Gregg Herman Many, if not most, of the clients seen by a family law attorney, exhibit a high degree of anxiety. Sometimes, it manifests itself in anger; sometimes in depression; and sometimes in a different manner altogether. This anxiety interferes with the attorney’s ability to concentrate on the legal aspects of the case. Frequently, the attorney will refer the client ...

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Finding a thief: Personal red flags of fraud

Tracy L. Coenen As victims of occupational fraud reflect on crimes committed against their companies, they wonder if there were any signs that a fraud was occurring. They wonder how a trusted employee could steal from the company. Sadly, frauds are committed by people in positions of trust. What is it about those people that leads them to commit fraud? ...

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Legal systems need deeper understanding of psychologists

Gregg Herman Forensic psychology frequently plays a critical role in family law actions, most often when parents are embroiled in custody and placement disputes. The court appoints a psychologist; tests are administered; and several weeks later, the expert produces a report, often in painstaking detail. It can be difficult for a client to read, even when it all seems accurate ...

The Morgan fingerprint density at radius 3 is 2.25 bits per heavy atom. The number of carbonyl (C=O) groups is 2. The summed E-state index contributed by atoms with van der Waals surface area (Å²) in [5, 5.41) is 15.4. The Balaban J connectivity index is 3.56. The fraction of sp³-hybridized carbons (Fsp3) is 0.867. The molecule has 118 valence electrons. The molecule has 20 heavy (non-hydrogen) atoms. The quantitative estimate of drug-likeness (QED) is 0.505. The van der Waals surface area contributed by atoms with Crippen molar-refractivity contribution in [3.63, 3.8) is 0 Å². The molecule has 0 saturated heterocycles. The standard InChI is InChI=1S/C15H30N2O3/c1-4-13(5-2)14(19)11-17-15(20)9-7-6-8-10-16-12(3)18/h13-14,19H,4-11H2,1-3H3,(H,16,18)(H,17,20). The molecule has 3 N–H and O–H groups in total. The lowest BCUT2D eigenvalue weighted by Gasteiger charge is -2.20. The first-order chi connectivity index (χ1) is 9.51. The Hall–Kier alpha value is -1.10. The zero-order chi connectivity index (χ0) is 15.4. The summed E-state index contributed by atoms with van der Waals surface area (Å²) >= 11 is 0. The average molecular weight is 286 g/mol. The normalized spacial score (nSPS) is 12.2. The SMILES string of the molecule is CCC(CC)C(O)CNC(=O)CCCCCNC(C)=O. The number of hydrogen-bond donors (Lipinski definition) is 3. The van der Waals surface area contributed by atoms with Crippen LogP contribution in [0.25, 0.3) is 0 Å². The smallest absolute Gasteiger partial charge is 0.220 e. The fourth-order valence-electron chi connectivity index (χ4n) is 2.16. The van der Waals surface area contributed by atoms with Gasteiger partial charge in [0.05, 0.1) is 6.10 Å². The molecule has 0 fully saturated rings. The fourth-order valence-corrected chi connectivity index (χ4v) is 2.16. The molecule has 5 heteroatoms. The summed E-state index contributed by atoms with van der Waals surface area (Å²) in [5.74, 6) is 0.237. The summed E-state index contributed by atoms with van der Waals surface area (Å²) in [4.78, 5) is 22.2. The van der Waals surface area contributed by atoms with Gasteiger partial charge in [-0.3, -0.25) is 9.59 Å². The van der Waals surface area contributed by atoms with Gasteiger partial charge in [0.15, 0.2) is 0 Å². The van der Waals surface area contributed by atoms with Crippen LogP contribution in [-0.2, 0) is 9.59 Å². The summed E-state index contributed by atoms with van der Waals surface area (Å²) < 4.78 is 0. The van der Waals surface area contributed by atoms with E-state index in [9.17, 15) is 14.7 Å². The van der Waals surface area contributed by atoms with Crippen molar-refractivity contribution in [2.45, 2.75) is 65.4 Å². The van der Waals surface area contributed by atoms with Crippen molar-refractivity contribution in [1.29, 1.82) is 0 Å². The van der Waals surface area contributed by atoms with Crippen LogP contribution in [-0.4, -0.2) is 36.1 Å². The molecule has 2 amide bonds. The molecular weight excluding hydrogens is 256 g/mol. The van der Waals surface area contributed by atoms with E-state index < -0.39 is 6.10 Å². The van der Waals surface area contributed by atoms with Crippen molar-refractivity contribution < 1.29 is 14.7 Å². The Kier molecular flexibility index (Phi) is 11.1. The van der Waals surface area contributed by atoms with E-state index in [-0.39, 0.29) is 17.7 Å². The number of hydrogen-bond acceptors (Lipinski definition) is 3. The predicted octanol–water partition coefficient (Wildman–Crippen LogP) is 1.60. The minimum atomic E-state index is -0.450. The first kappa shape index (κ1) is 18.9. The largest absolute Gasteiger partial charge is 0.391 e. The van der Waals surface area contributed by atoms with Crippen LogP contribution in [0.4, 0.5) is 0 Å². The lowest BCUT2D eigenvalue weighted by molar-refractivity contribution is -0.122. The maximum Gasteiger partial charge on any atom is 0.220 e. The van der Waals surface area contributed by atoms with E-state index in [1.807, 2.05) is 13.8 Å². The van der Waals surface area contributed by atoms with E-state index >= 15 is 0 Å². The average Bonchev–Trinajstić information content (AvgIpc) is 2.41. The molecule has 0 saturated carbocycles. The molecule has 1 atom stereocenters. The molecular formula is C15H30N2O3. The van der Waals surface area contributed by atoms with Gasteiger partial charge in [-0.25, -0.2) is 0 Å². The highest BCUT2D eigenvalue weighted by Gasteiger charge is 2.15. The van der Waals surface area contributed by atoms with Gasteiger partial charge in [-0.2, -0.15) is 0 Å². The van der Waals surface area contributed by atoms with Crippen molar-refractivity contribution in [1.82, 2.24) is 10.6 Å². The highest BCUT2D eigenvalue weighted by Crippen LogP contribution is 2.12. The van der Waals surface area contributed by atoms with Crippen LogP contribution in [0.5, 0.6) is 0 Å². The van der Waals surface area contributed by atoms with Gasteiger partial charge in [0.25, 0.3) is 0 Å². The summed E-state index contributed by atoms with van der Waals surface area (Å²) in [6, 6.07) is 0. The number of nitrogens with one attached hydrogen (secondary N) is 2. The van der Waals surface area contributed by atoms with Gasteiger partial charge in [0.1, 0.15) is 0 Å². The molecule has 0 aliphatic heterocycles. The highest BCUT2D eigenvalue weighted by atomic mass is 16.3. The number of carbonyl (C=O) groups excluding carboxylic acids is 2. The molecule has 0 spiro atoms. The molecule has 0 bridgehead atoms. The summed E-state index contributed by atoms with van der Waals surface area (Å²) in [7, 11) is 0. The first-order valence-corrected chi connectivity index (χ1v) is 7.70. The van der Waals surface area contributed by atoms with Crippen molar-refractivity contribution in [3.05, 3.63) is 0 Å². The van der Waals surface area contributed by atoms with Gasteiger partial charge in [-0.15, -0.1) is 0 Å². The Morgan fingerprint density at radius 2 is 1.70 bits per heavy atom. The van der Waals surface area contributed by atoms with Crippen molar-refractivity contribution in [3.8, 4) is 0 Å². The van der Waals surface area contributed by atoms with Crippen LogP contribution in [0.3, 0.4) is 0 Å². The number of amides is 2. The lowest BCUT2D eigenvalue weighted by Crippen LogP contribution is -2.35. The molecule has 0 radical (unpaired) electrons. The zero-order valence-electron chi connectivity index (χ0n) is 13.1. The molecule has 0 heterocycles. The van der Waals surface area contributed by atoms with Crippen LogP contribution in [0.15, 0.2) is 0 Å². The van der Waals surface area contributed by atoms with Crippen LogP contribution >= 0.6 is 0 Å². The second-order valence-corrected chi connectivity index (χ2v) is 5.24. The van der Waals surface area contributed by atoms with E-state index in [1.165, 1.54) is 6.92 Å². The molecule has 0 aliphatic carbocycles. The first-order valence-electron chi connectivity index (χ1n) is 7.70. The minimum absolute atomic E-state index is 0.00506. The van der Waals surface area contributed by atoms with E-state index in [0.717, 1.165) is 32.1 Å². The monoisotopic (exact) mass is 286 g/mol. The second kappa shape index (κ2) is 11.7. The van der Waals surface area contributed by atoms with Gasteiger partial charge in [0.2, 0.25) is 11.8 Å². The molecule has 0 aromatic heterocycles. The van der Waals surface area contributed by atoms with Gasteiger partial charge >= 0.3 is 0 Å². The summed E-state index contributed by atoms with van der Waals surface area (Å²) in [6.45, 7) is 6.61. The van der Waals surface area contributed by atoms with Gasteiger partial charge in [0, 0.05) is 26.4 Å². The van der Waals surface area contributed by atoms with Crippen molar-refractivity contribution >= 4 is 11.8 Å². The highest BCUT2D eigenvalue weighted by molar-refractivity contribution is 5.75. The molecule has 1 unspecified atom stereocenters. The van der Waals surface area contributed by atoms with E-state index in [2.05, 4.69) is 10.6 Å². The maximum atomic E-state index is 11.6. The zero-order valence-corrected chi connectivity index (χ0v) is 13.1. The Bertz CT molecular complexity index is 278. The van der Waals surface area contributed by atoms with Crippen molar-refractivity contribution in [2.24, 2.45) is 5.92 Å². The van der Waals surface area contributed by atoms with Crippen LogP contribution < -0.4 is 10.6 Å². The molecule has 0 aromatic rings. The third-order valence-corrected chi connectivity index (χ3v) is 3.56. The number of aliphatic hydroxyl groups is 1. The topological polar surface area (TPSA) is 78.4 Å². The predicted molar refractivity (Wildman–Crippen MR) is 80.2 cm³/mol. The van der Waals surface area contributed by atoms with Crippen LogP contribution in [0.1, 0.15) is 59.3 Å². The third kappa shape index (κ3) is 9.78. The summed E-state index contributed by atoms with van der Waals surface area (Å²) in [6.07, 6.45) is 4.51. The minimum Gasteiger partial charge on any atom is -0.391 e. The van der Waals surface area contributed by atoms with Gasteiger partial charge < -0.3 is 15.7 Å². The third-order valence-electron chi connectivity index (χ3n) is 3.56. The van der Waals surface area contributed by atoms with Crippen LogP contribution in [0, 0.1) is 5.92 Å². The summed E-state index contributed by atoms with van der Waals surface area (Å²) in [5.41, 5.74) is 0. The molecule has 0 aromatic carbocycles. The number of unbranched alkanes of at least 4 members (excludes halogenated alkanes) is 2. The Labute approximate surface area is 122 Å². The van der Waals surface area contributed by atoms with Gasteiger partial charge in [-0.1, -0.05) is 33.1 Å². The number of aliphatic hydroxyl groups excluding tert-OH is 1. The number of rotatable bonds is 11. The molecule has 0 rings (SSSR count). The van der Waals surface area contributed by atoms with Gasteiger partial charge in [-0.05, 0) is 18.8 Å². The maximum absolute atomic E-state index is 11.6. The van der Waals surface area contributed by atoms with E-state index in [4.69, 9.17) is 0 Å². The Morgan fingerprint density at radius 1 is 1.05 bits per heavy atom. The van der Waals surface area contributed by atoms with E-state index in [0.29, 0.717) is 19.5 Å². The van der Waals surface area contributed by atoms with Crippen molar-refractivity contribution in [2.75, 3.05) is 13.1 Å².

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Family lies: Fraud in family business

Tracy L. Coenen Trust is inherent in any good business. We continuously place trust in our employees and in those with whom we do business. But that trust which is so necessary to the operation of a business is also the impetus for thieves to profit. It is unfortunate that fraud occurs when and where you least expect it. Blood ...

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Communication gap creates barrier between research, lawyers